Published in Anesthesiology 7 2015, Vol.123, 18-28
Authors: David O. Warner, MD et al
Background: Decision aids can increase patient involvement in decision-making about health care. The study goal was to develop and test a decision aid for use by clinicians in discussion options for changing smoking behavior before and after elective surgery.
Methods: In formative work, a decision aid was designed to facilitate patient–clinician discussion regarding three options: continue smoking, attempt a period of temporary abstinence, and attempt to quit smoking for good. A randomized, two-group pilot study was then conducted in smokers evaluated in preparation for elective surgery in a preoperative clinic to test the hypothesis that the decision aid would improve measures of decisional quality compared with usual care.
Results: The final decision aid consisted of three laminated cards. The front of each card included a colorful graphic describing each choice; the reverse including two to three pros and cons for each decision, a simple graphic illustrating the effects of smoking on the body, and a motivational phrase. In the randomized trial of 130 patients, the decision aid significantly (P < 0.05) improved measures of decisional quality and patient involvement in decision making (Cohen’s d effect sizes of 0.76 and 1.20 for the Decisional Conflict Scale and Observing PatienT involvement In decisiON-making scale, respectively). However, the decision aid did not affect any aspect of perioperative smoking behavior, including the distribution of or adherence to choices.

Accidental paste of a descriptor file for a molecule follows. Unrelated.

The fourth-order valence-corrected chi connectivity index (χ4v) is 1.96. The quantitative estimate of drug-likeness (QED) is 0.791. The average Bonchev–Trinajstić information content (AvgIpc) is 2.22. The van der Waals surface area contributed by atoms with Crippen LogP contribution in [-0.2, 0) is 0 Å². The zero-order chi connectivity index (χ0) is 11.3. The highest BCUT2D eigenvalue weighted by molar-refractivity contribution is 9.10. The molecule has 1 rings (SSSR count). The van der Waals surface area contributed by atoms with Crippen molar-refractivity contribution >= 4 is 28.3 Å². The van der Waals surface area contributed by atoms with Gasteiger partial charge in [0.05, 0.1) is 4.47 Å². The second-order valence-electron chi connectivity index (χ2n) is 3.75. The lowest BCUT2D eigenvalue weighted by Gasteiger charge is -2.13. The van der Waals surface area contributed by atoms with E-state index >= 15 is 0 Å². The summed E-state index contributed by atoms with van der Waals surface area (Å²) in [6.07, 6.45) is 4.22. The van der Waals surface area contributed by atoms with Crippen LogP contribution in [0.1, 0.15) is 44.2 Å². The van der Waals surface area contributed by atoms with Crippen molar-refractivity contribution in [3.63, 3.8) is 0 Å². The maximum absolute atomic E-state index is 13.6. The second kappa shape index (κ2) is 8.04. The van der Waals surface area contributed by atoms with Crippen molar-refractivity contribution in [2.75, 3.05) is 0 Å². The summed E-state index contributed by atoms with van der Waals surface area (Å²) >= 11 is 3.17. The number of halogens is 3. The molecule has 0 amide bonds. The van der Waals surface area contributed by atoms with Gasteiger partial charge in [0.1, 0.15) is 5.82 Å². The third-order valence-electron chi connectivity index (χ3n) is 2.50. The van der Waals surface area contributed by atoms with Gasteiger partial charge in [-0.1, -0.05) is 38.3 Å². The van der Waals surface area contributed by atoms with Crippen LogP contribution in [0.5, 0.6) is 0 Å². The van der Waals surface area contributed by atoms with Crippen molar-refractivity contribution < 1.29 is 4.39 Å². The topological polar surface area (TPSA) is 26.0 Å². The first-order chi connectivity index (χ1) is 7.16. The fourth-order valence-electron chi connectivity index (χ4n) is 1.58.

Conclusions: Although the use of a decision aid to facilitate clinician–patient discussions regarding tobacco use around the time of surgery substantially improved measures of decisional quality, it alone did not change perioperative tobacco use behavior.